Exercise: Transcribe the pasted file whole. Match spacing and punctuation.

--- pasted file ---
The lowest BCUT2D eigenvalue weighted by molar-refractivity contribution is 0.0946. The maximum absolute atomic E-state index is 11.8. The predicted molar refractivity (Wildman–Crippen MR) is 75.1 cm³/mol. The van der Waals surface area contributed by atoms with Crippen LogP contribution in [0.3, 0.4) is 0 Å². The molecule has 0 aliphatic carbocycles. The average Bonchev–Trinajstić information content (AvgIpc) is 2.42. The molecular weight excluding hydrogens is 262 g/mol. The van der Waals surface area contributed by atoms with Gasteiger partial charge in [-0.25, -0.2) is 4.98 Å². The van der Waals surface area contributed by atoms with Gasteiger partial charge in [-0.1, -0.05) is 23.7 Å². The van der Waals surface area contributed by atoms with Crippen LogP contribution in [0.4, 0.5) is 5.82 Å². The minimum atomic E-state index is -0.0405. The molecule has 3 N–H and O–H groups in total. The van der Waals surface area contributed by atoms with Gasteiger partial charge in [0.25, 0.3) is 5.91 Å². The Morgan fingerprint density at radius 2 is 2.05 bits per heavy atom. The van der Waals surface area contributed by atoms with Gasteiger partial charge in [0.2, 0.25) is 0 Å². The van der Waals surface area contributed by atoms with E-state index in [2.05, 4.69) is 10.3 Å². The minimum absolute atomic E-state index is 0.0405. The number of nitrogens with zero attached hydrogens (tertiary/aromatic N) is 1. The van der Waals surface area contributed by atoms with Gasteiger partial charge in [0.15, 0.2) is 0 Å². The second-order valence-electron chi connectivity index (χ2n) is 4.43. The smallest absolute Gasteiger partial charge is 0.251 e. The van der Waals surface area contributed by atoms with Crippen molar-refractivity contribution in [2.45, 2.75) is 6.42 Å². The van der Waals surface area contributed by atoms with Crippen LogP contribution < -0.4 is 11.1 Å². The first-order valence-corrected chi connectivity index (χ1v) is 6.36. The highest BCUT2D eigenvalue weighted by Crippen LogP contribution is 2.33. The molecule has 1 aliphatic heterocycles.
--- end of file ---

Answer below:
The lowest BCUT2D eigenvalue weighted by molar-refractivity contribution is 0.0946. The maximum absolute atomic E-state index is 11.8. The predicted molar refractivity (Wildman–Crippen MR) is 75.1 cm³/mol. The van der Waals surface area contributed by atoms with Crippen LogP contribution in [0.3, 0.4) is 0 Å². The molecule has 0 aliphatic carbocycles. The average Bonchev–Trinajstić information content (AvgIpc) is 2.42. The molecular weight excluding hydrogens is 262 g/mol. The van der Waals surface area contributed by atoms with Gasteiger partial charge in [-0.25, -0.2) is 4.98 Å². The van der Waals surface area contributed by atoms with Gasteiger partial charge in [-0.1, -0.05) is 23.7 Å². The van der Waals surface area contributed by atoms with Crippen LogP contribution in [0.4, 0.5) is 5.82 Å². The minimum atomic E-state index is -0.0405. The molecule has 3 N–H and O–H groups in total. The van der Waals surface area contributed by atoms with Gasteiger partial charge in [0.25, 0.3) is 5.91 Å². The Morgan fingerprint density at radius 2 is 2.05 bits per heavy atom. The van der Waals surface area contributed by atoms with Gasteiger partial charge in [0.2, 0.25) is 0 Å². The van der Waals surface area contributed by atoms with E-state index in [2.05, 4.69) is 10.3 Å². The minimum absolute atomic E-state index is 0.0405. The number of nitrogens with zero attached hydrogens (tertiary/aromatic N) is 1. The van der Waals surface area contributed by atoms with Gasteiger partial charge in [0.15, 0.2) is 0 Å². The second-order valence-electron chi connectivity index (χ2n) is 4.43. The smallest absolute Gasteiger partial charge is 0.251 e. The van der Waals surface area contributed by atoms with Crippen molar-refractivity contribution in [2.45, 2.75) is 6.42 Å². The van der Waals surface area contributed by atoms with Crippen LogP contribution < -0.4 is 11.1 Å². The first-order valence-corrected chi connectivity index (χ1v) is 6.36. The highest BCUT2D eigenvalue weighted by Crippen LogP contribution is 2.33. The molecule has 1 aliphatic heterocycles.